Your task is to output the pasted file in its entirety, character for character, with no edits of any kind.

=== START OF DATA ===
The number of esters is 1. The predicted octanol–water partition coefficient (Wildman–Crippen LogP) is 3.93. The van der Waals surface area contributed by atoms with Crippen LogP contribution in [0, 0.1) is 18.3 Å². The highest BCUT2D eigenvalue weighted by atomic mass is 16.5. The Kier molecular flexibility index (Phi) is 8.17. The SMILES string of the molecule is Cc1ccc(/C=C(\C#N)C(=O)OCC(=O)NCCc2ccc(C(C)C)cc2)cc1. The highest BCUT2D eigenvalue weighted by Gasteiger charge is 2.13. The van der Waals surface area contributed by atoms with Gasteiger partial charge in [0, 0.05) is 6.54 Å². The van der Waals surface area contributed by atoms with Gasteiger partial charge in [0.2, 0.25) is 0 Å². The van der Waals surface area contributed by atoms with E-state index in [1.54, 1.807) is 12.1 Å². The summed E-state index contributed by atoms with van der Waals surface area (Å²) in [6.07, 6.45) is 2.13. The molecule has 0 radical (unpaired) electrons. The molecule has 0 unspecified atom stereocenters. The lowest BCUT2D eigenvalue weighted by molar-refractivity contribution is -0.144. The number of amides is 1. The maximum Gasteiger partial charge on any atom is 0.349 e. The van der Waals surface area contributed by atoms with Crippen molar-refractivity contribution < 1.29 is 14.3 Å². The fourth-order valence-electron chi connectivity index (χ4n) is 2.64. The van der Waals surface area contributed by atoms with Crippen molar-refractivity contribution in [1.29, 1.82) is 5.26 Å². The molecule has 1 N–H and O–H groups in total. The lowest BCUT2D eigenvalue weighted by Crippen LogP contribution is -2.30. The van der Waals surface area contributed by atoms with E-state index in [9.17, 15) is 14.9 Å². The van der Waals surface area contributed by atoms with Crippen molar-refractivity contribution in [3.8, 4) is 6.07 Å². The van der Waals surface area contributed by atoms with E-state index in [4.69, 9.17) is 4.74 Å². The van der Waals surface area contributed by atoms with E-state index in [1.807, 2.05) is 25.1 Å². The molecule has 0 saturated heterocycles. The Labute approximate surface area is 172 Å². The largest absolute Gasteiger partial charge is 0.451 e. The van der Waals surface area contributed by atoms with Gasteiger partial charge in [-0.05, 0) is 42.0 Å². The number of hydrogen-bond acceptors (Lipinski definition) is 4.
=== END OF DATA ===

The number of esters is 1. The predicted octanol–water partition coefficient (Wildman–Crippen LogP) is 3.93. The van der Waals surface area contributed by atoms with Crippen LogP contribution in [0, 0.1) is 18.3 Å². The highest BCUT2D eigenvalue weighted by atomic mass is 16.5. The Kier molecular flexibility index (Phi) is 8.17. The SMILES string of the molecule is Cc1ccc(/C=C(\C#N)C(=O)OCC(=O)NCCc2ccc(C(C)C)cc2)cc1. The highest BCUT2D eigenvalue weighted by Gasteiger charge is 2.13. The van der Waals surface area contributed by atoms with Gasteiger partial charge in [0, 0.05) is 6.54 Å². The van der Waals surface area contributed by atoms with Gasteiger partial charge in [0.2, 0.25) is 0 Å². The van der Waals surface area contributed by atoms with E-state index in [1.54, 1.807) is 12.1 Å². The summed E-state index contributed by atoms with van der Waals surface area (Å²) in [6.07, 6.45) is 2.13. The molecule has 0 radical (unpaired) electrons. The molecule has 0 unspecified atom stereocenters. The lowest BCUT2D eigenvalue weighted by molar-refractivity contribution is -0.144. The number of amides is 1. The maximum Gasteiger partial charge on any atom is 0.349 e. The van der Waals surface area contributed by atoms with Crippen molar-refractivity contribution < 1.29 is 14.3 Å². The fourth-order valence-electron chi connectivity index (χ4n) is 2.64. The van der Waals surface area contributed by atoms with Crippen molar-refractivity contribution in [1.29, 1.82) is 5.26 Å². The molecule has 1 N–H and O–H groups in total. The lowest BCUT2D eigenvalue weighted by Crippen LogP contribution is -2.30. The van der Waals surface area contributed by atoms with E-state index in [9.17, 15) is 14.9 Å². The van der Waals surface area contributed by atoms with Crippen molar-refractivity contribution in [3.8, 4) is 6.07 Å². The van der Waals surface area contributed by atoms with E-state index in [4.69, 9.17) is 4.74 Å². The van der Waals surface area contributed by atoms with E-state index in [1.807, 2.05) is 25.1 Å². The molecule has 0 saturated heterocycles. The Labute approximate surface area is 172 Å². The largest absolute Gasteiger partial charge is 0.451 e. The van der Waals surface area contributed by atoms with Gasteiger partial charge in [-0.05, 0) is 42.0 Å². The number of hydrogen-bond acceptors (Lipinski definition) is 4.